How to build a great research environment?
When planning Janelia Farm some years ago, the current director Gerald Rubin went to his friends in other top-notch research institutes for inspiration and asked them for the recipe for scientific creativity and success:
“The answers from all these places were surprisingly consistent, [Rubin] says.
Research groups were small, which promoted communication and mentoring.
Group leaders were active bench scientists, not administrators or fund-raisers.
Research was funded from within, so there was no need to chase grants.
And no one got tenure, so that researchers could rotate through and ideas could stay fresh.”
Janelia Farm seems to be quite similar to my own home institute, the CRI: both institutes were founded just 5 years ago, both institutes have ~20 groupleaders and a total of ~400 employees, and both institutes publish well. And comparing Rubin’s list to how life at CRI is, I see even more overlap.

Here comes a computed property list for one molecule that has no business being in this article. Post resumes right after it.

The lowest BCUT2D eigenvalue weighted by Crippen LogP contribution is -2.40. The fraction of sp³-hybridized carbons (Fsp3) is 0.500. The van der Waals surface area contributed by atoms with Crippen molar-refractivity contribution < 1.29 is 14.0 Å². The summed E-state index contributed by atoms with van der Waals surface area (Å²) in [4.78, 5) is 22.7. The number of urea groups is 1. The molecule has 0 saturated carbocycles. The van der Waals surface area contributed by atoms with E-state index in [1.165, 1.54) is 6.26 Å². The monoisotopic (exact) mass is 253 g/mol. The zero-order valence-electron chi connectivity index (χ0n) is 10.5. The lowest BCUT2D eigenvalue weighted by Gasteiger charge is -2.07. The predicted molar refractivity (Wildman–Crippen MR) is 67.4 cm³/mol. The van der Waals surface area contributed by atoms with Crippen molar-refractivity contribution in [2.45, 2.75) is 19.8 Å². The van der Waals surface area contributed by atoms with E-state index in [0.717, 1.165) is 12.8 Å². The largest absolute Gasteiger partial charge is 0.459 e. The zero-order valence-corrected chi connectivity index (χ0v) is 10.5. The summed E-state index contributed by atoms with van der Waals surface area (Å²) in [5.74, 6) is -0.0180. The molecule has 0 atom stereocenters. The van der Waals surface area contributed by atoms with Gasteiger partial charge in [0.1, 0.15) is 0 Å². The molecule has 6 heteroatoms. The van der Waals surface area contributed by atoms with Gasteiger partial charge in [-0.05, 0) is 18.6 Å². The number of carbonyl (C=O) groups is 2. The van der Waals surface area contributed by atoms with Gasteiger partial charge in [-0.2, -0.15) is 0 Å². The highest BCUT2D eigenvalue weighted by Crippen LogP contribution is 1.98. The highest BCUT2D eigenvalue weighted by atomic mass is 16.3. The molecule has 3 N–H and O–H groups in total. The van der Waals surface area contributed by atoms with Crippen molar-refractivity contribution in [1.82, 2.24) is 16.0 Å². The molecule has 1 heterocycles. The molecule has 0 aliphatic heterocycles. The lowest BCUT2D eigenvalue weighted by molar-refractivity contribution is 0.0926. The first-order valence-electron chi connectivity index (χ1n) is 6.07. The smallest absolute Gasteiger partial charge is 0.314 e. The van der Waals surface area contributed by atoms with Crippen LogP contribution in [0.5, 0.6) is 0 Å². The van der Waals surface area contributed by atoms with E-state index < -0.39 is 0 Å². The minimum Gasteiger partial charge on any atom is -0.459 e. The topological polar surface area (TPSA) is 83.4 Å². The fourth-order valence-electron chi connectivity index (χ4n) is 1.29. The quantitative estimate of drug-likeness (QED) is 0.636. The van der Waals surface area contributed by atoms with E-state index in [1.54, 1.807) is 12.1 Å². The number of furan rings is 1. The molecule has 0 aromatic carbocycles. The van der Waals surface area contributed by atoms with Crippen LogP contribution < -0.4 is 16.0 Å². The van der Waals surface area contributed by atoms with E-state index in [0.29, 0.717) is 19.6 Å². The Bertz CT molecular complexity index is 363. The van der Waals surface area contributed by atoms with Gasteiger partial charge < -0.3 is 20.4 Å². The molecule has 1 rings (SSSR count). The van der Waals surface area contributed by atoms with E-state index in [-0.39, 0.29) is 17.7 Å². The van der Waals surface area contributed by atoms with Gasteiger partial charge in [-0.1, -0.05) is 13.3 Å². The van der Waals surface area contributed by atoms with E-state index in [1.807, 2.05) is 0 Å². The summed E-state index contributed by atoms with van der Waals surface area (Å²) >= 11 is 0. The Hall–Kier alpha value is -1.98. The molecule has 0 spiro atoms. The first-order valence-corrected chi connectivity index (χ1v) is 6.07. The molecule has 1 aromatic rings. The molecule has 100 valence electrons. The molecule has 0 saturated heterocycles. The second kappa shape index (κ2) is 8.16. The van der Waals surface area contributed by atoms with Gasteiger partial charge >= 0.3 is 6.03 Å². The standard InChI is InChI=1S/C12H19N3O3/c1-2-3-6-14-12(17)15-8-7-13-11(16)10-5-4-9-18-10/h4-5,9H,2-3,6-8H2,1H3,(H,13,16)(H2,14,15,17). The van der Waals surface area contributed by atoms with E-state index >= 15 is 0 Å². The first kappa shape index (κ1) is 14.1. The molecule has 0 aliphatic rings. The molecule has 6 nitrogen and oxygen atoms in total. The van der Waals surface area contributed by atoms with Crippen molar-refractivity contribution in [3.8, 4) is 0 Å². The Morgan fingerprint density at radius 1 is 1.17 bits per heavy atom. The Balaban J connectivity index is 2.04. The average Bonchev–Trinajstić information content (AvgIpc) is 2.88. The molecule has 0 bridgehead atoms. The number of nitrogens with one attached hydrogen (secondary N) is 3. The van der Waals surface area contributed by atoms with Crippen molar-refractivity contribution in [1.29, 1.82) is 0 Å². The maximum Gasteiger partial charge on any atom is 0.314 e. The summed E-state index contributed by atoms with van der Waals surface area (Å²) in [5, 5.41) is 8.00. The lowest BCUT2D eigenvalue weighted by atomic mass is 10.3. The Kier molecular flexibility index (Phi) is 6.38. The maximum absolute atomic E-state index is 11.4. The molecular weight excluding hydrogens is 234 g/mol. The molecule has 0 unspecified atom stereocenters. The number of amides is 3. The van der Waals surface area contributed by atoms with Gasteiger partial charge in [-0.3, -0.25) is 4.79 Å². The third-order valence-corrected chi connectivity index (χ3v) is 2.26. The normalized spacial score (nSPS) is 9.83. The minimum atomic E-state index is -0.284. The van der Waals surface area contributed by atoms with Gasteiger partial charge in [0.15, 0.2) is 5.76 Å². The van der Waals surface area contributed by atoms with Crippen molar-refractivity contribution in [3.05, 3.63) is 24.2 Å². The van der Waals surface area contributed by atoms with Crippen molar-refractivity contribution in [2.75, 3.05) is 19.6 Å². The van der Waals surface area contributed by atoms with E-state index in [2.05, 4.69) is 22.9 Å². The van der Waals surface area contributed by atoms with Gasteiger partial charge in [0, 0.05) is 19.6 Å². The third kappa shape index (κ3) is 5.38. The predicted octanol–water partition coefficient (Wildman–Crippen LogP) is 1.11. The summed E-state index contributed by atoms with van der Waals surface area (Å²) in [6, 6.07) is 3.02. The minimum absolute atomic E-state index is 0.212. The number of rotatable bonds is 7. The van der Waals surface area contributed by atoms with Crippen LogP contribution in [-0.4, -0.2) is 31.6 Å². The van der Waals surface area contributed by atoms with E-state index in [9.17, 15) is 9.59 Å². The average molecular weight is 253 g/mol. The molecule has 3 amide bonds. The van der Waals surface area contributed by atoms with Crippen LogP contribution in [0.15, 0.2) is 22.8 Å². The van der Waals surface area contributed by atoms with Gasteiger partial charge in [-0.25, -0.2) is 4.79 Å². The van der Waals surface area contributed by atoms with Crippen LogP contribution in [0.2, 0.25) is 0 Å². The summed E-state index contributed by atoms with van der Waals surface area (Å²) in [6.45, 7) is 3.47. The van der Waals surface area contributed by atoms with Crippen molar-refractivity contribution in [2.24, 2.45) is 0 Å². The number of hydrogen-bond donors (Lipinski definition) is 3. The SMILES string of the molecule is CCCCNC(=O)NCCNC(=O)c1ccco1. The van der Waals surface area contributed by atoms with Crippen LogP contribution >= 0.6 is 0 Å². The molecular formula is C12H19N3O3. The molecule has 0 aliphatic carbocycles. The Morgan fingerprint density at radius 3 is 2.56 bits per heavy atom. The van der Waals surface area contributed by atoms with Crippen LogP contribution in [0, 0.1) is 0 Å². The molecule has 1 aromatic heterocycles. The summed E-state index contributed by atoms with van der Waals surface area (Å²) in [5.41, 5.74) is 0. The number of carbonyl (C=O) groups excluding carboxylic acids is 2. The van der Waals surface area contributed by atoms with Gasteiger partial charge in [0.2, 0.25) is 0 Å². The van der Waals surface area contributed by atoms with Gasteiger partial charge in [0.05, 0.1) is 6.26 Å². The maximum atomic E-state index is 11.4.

We are a core-funded institute and even though we have a tenure option, all senior groupleaders are still evaluated every 5 years (as they are in Janelia Farm).
At CRI we might need to cut the head-count for senior groupleaders, though, so they have more time again to swing the pipettes themselves. But then again: My own junior group with its head-count limit of 5 (plus me) is close to the Janelia Farm ideal. But even so, I have a pretty hard time trying to do active research myself. (Am I blogging too much?)
How do the Janelia Farm PIs do it? It would be interesting to learn how much time they spend at the bench or working with data, and how much time they spend directing the research of their postdocs.
And I don’t know what my bosses think of this quote from one of the Janelia Farm PIs:
“All the resources you need, and no pressure to publish.”
I’m sure, this is where the similarities end.